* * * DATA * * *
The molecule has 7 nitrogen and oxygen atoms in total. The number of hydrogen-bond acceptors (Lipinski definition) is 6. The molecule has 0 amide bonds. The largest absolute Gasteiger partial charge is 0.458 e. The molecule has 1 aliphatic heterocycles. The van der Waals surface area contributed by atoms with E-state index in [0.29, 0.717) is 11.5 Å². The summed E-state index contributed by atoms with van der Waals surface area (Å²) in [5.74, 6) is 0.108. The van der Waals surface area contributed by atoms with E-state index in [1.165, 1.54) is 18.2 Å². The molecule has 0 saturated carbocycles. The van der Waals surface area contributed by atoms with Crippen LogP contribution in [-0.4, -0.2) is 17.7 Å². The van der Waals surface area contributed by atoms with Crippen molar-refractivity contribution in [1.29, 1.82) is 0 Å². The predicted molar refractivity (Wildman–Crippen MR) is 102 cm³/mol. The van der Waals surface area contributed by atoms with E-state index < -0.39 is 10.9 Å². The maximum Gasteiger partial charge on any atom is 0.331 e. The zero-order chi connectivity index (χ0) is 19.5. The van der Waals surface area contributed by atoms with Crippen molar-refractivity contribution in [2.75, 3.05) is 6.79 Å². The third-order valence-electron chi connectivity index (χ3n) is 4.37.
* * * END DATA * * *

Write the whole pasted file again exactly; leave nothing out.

The molecule has 7 nitrogen and oxygen atoms in total. The number of hydrogen-bond acceptors (Lipinski definition) is 6. The molecule has 0 amide bonds. The largest absolute Gasteiger partial charge is 0.458 e. The molecule has 1 aliphatic heterocycles. The van der Waals surface area contributed by atoms with E-state index in [0.29, 0.717) is 11.5 Å². The summed E-state index contributed by atoms with van der Waals surface area (Å²) in [5.74, 6) is 0.108. The van der Waals surface area contributed by atoms with E-state index in [1.165, 1.54) is 18.2 Å². The molecule has 0 saturated carbocycles. The van der Waals surface area contributed by atoms with Crippen LogP contribution in [-0.4, -0.2) is 17.7 Å². The van der Waals surface area contributed by atoms with Crippen molar-refractivity contribution in [1.29, 1.82) is 0 Å². The predicted molar refractivity (Wildman–Crippen MR) is 102 cm³/mol. The van der Waals surface area contributed by atoms with E-state index < -0.39 is 10.9 Å². The maximum Gasteiger partial charge on any atom is 0.331 e. The zero-order chi connectivity index (χ0) is 19.5. The van der Waals surface area contributed by atoms with Crippen molar-refractivity contribution in [2.75, 3.05) is 6.79 Å². The third-order valence-electron chi connectivity index (χ3n) is 4.37.